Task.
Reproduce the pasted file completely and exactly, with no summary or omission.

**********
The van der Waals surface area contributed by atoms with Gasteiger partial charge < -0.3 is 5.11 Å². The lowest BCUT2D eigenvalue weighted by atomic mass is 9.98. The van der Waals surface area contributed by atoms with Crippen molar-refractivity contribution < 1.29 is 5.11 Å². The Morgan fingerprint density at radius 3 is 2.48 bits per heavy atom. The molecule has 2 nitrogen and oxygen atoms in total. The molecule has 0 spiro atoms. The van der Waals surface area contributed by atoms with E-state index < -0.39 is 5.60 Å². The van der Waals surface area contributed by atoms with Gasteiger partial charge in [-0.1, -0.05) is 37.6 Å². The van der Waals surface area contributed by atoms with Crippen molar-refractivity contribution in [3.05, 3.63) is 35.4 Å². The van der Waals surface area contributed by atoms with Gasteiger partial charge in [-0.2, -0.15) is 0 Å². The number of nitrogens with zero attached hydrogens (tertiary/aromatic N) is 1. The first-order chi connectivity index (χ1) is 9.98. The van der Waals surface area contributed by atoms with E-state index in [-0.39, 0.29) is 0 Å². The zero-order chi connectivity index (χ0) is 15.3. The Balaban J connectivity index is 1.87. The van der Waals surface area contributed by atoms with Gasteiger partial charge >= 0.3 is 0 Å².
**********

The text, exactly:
The van der Waals surface area contributed by atoms with Gasteiger partial charge < -0.3 is 5.11 Å². The lowest BCUT2D eigenvalue weighted by atomic mass is 9.98. The van der Waals surface area contributed by atoms with Crippen molar-refractivity contribution < 1.29 is 5.11 Å². The Morgan fingerprint density at radius 3 is 2.48 bits per heavy atom. The molecule has 2 nitrogen and oxygen atoms in total. The molecule has 0 spiro atoms. The van der Waals surface area contributed by atoms with E-state index < -0.39 is 5.60 Å². The van der Waals surface area contributed by atoms with Gasteiger partial charge in [-0.1, -0.05) is 37.6 Å². The van der Waals surface area contributed by atoms with Crippen molar-refractivity contribution in [3.05, 3.63) is 35.4 Å². The van der Waals surface area contributed by atoms with Gasteiger partial charge in [-0.2, -0.15) is 0 Å². The number of nitrogens with zero attached hydrogens (tertiary/aromatic N) is 1. The first-order chi connectivity index (χ1) is 9.98. The van der Waals surface area contributed by atoms with E-state index in [-0.39, 0.29) is 0 Å². The zero-order chi connectivity index (χ0) is 15.3. The Balaban J connectivity index is 1.87. The van der Waals surface area contributed by atoms with Gasteiger partial charge >= 0.3 is 0 Å².